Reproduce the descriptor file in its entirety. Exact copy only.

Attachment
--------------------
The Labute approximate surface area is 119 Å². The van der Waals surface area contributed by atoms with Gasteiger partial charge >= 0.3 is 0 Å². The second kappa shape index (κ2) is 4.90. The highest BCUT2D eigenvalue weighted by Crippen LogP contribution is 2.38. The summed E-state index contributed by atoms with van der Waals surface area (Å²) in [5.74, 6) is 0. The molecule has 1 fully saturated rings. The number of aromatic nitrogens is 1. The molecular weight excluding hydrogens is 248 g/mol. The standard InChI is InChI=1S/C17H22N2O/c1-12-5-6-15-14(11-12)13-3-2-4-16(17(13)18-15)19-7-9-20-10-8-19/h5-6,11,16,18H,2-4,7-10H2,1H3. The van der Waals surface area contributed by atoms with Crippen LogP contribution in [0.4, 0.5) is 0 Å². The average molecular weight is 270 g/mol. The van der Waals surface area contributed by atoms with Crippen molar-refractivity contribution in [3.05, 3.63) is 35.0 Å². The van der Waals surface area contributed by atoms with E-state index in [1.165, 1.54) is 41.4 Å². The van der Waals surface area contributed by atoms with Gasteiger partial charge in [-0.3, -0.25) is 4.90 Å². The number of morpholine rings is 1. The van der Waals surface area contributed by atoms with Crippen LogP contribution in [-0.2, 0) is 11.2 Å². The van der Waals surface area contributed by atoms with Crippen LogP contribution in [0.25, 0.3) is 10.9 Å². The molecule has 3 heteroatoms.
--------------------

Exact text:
The Labute approximate surface area is 119 Å². The van der Waals surface area contributed by atoms with Gasteiger partial charge >= 0.3 is 0 Å². The second kappa shape index (κ2) is 4.90. The highest BCUT2D eigenvalue weighted by Crippen LogP contribution is 2.38. The summed E-state index contributed by atoms with van der Waals surface area (Å²) in [5.74, 6) is 0. The molecule has 1 fully saturated rings. The number of aromatic nitrogens is 1. The molecular weight excluding hydrogens is 248 g/mol. The standard InChI is InChI=1S/C17H22N2O/c1-12-5-6-15-14(11-12)13-3-2-4-16(17(13)18-15)19-7-9-20-10-8-19/h5-6,11,16,18H,2-4,7-10H2,1H3. The van der Waals surface area contributed by atoms with Crippen LogP contribution in [0.4, 0.5) is 0 Å². The average molecular weight is 270 g/mol. The van der Waals surface area contributed by atoms with Crippen molar-refractivity contribution in [3.05, 3.63) is 35.0 Å². The van der Waals surface area contributed by atoms with E-state index in [1.165, 1.54) is 41.4 Å². The van der Waals surface area contributed by atoms with Gasteiger partial charge in [-0.3, -0.25) is 4.90 Å². The number of morpholine rings is 1. The van der Waals surface area contributed by atoms with Crippen LogP contribution in [-0.2, 0) is 11.2 Å². The van der Waals surface area contributed by atoms with Crippen LogP contribution in [0.25, 0.3) is 10.9 Å². The molecule has 3 heteroatoms.